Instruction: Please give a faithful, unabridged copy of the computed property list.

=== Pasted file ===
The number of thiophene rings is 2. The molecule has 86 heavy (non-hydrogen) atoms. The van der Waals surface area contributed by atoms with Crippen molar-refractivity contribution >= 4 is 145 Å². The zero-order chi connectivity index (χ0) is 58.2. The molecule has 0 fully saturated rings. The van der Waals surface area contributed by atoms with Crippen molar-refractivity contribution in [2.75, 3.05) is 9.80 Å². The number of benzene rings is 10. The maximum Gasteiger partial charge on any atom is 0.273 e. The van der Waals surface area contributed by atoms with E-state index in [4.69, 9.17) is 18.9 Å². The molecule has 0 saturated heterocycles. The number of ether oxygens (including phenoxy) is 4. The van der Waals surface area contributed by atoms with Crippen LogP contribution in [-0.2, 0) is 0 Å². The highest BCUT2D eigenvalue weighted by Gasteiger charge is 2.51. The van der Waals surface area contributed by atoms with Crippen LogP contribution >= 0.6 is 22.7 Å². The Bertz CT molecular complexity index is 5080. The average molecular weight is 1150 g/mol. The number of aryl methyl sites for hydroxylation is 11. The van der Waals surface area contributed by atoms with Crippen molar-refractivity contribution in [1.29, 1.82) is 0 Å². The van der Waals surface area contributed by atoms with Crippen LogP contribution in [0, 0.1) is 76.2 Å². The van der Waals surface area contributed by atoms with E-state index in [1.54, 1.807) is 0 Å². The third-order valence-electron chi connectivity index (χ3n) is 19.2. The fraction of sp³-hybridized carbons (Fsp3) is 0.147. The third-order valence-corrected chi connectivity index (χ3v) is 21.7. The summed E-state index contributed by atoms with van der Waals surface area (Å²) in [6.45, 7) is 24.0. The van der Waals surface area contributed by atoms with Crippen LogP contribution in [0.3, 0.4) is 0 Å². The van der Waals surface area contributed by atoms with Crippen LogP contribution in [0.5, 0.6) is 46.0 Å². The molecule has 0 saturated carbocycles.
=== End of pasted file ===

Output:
The number of thiophene rings is 2. The molecule has 86 heavy (non-hydrogen) atoms. The van der Waals surface area contributed by atoms with Crippen molar-refractivity contribution >= 4 is 145 Å². The zero-order chi connectivity index (χ0) is 58.2. The molecule has 0 fully saturated rings. The van der Waals surface area contributed by atoms with Crippen molar-refractivity contribution in [2.75, 3.05) is 9.80 Å². The number of benzene rings is 10. The maximum Gasteiger partial charge on any atom is 0.273 e. The van der Waals surface area contributed by atoms with E-state index in [4.69, 9.17) is 18.9 Å². The molecule has 0 saturated heterocycles. The number of ether oxygens (including phenoxy) is 4. The van der Waals surface area contributed by atoms with Crippen LogP contribution in [-0.2, 0) is 0 Å². The highest BCUT2D eigenvalue weighted by Gasteiger charge is 2.51. The van der Waals surface area contributed by atoms with Crippen LogP contribution >= 0.6 is 22.7 Å². The Bertz CT molecular complexity index is 5080. The average molecular weight is 1150 g/mol. The number of aryl methyl sites for hydroxylation is 11. The van der Waals surface area contributed by atoms with Crippen molar-refractivity contribution in [1.29, 1.82) is 0 Å². The van der Waals surface area contributed by atoms with Crippen LogP contribution in [0, 0.1) is 76.2 Å². The van der Waals surface area contributed by atoms with E-state index in [1.54, 1.807) is 0 Å². The third-order valence-electron chi connectivity index (χ3n) is 19.2. The fraction of sp³-hybridized carbons (Fsp3) is 0.147. The third-order valence-corrected chi connectivity index (χ3v) is 21.7. The summed E-state index contributed by atoms with van der Waals surface area (Å²) in [6.45, 7) is 24.0. The van der Waals surface area contributed by atoms with Crippen LogP contribution in [0.3, 0.4) is 0 Å². The van der Waals surface area contributed by atoms with Crippen LogP contribution in [0.5, 0.6) is 46.0 Å². The molecule has 0 saturated carbocycles.